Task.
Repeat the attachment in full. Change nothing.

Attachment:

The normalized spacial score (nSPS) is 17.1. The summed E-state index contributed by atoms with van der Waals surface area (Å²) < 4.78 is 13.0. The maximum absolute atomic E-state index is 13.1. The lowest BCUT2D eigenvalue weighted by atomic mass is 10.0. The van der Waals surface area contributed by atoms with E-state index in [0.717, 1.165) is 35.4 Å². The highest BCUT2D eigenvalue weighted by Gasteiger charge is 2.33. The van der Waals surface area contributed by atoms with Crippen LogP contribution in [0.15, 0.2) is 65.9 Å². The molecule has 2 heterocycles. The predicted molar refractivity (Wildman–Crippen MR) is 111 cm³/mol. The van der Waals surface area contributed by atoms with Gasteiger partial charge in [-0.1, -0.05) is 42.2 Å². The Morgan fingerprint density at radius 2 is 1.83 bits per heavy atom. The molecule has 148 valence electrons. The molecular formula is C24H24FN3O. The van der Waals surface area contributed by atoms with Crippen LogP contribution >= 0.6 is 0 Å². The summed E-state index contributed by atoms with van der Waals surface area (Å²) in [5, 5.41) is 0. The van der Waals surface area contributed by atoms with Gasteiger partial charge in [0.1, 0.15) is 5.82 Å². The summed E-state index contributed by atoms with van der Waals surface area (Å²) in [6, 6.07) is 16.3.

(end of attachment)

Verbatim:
The normalized spacial score (nSPS) is 17.1. The summed E-state index contributed by atoms with van der Waals surface area (Å²) < 4.78 is 13.0. The maximum absolute atomic E-state index is 13.1. The lowest BCUT2D eigenvalue weighted by atomic mass is 10.0. The van der Waals surface area contributed by atoms with E-state index in [0.717, 1.165) is 35.4 Å². The highest BCUT2D eigenvalue weighted by Gasteiger charge is 2.33. The van der Waals surface area contributed by atoms with Crippen LogP contribution in [0.15, 0.2) is 65.9 Å². The molecule has 2 heterocycles. The predicted molar refractivity (Wildman–Crippen MR) is 111 cm³/mol. The van der Waals surface area contributed by atoms with Gasteiger partial charge in [-0.1, -0.05) is 42.2 Å². The Morgan fingerprint density at radius 2 is 1.83 bits per heavy atom. The molecule has 148 valence electrons. The molecular formula is C24H24FN3O. The van der Waals surface area contributed by atoms with Crippen LogP contribution >= 0.6 is 0 Å². The summed E-state index contributed by atoms with van der Waals surface area (Å²) in [5, 5.41) is 0. The van der Waals surface area contributed by atoms with Gasteiger partial charge in [0.1, 0.15) is 5.82 Å². The summed E-state index contributed by atoms with van der Waals surface area (Å²) in [6, 6.07) is 16.3.